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SURVIVOR BENEFITS. The need for survivor benefits for military personnel has increased over the past 10 years as nore servicemenbers narry and or have dependent children. NCOA reconnends that the current programs, listed below, be anended to reflect the changes noted.
Suryiyors Benefit Plan (SBP): Include provisions that; 1)- authorize participants to review their further need for this benefit and after a period of enrollment of not less than 24 months be able to disenroll upon written request; and, 2) authorize all premiums collected for SBP and Retired Serviceman's Family Protection Plan (RSFPP) to be deposited in the Military Retirement Fund.
Dependency and Indemnity Compensation (DIC): The Armed Services Committee is urged to encourage the Veterans' Affairs Committee to alter the method of computation by which survivors of military personnel receive this annuity. Currently it is by the servicemember's grade at the time of death. It is extremely unfair and anachronistic to provide a greater benefit to the young widow of a young officer than to the widow of a mid-level NCO or petty officer who may have more than double the number of years of marriage and the time-in-service of that of the officer.
Death Gratuity: No change since 1956. Current maximum of $3.000 may barely cover incidental expenses of the family involved in the demise of a servicemember. Since the receipt of survivor benefits is often delayed, it is recommended that the payment be changed to a minimum of $3.000 and a maximum of $9.000 with eligibility established by pay grade and time in service. For example:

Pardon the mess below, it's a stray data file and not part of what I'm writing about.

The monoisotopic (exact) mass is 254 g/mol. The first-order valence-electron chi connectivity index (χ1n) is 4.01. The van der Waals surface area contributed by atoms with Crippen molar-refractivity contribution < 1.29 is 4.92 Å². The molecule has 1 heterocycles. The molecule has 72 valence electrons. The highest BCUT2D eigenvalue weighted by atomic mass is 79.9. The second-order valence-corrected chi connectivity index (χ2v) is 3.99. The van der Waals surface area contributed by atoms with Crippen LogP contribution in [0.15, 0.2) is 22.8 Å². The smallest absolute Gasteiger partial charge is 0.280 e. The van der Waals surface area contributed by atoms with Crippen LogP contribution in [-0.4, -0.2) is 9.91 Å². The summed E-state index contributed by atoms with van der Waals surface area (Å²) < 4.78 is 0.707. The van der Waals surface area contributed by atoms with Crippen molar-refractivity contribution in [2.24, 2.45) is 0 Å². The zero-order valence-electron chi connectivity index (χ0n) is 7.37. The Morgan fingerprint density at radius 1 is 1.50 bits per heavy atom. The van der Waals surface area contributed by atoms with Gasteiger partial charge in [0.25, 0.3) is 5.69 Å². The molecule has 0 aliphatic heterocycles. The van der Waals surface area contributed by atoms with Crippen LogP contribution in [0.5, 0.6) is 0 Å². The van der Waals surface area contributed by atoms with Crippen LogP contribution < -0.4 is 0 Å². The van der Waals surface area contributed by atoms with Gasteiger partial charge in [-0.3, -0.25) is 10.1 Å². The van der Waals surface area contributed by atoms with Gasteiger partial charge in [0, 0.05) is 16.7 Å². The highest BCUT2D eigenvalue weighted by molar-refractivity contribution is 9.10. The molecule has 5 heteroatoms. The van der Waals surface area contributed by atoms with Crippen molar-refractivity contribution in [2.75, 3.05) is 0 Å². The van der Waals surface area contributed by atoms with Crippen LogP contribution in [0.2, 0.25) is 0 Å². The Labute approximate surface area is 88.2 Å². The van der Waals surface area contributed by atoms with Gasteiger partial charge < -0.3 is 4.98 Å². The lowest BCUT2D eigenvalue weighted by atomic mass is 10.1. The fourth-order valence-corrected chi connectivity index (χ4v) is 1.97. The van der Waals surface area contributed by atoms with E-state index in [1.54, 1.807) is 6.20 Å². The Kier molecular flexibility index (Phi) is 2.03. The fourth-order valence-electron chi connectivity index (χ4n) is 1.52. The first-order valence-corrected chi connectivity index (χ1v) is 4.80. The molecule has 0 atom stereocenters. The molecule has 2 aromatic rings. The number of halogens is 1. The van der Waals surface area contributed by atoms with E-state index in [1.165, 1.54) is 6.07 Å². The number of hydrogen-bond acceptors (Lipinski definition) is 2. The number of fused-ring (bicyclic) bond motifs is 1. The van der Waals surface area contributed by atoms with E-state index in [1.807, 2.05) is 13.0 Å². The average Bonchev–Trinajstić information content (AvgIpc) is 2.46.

E-ls thru E-35
$3.000 E-45 and 0-15
$3,500 E-55 and 0-25
$4.500 E-6s, WOs, and 0-35
$5.500 E-7s, WO3s, and 0-4 s
$6.500 E-8s, and 0-55
$7.500 E-9s, WO-4s and 0-6s
$8.500 Enlisted Chiefs of each
Service, and 0-7s and above .. $9.000
(NOTE: WOs thru W0-35 and 0-15 th 0-5s with four or more years of enlisted service would be entitled to an amount equal to that established at the next highest pay grade.)
ATTACHMENT (G) MILITARY CONSTRUCTION.
Strategic Homeporting. Naval personnel will play second-fiddle in the Navy's scheme to advance homeporting. Hurried and below cost-estimates offer concern that personnel construction programs; 1.e.- housing. bachelor enlisted quarters (BEQ): will suffer set-backs and affect future morale and crew efficiency. Navy's recent approach to "crowding" enlisted personnel in a proposed BEQ in New York City to salvage low cost-estimates is no less than pure anachronism.
Manufactured Housing. Why is congress reluctant to direct services to build this style housing for military families? When three manufactured homes can be built for the price of two standard ones and can be ready for occupancy in less time than a "stick-built" home, there appears to be no justification that permits services to continue constructing fewer homes by using more dollars. Problems involving manufactured housing. if any. may be due to leadership and management deficiencies.
Section 6 schools. Congress must realize by now that state school districts are reluctant to accept transfer of section 6 schools to their jurisdiction without considerable remodeling and renovating. Other area of concern lies in impact aid funds currently running far behind cost-of-living increases. DOD should recommend retention of schools where affected military families advocate retention and actively seek construction funds to remodel and renovate facilities.
Bachelor Quarters. Fifty percent of all-volunteer force remains unmarried. Greater emphasis is needed in the support for more modern bachelor enlisted quarters (BEQs or barracks) and other bachelor-oriented facilities. Unmarried servicemembers are cost-effective and require considerably more attention from Congress than in the past 16 to 20 years.